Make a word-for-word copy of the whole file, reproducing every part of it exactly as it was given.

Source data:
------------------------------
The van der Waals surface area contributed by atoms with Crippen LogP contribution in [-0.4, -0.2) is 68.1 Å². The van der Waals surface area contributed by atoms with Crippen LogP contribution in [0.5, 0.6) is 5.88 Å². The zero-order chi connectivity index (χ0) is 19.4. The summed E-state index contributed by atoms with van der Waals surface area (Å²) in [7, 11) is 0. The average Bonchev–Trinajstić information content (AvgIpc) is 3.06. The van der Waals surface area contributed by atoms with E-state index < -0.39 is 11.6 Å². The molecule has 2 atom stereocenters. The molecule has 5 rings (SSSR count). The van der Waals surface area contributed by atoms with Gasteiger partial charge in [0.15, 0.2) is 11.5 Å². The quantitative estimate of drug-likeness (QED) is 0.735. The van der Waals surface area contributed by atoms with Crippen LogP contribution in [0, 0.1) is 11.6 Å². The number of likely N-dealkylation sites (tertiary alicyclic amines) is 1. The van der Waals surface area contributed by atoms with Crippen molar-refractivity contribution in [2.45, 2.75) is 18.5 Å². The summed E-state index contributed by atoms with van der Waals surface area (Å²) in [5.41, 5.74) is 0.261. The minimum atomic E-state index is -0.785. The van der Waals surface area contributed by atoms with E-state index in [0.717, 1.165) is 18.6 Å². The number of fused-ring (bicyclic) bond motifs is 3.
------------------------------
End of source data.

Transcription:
The van der Waals surface area contributed by atoms with Crippen LogP contribution in [-0.4, -0.2) is 68.1 Å². The van der Waals surface area contributed by atoms with Crippen LogP contribution in [0.5, 0.6) is 5.88 Å². The zero-order chi connectivity index (χ0) is 19.4. The summed E-state index contributed by atoms with van der Waals surface area (Å²) in [7, 11) is 0. The average Bonchev–Trinajstić information content (AvgIpc) is 3.06. The van der Waals surface area contributed by atoms with E-state index < -0.39 is 11.6 Å². The molecule has 2 atom stereocenters. The molecule has 5 rings (SSSR count). The van der Waals surface area contributed by atoms with Gasteiger partial charge in [0.15, 0.2) is 11.5 Å². The quantitative estimate of drug-likeness (QED) is 0.735. The van der Waals surface area contributed by atoms with Crippen LogP contribution in [0, 0.1) is 11.6 Å². The number of likely N-dealkylation sites (tertiary alicyclic amines) is 1. The van der Waals surface area contributed by atoms with Crippen molar-refractivity contribution in [2.45, 2.75) is 18.5 Å². The summed E-state index contributed by atoms with van der Waals surface area (Å²) in [5.41, 5.74) is 0.261. The minimum atomic E-state index is -0.785. The van der Waals surface area contributed by atoms with E-state index in [0.717, 1.165) is 18.6 Å². The number of fused-ring (bicyclic) bond motifs is 3.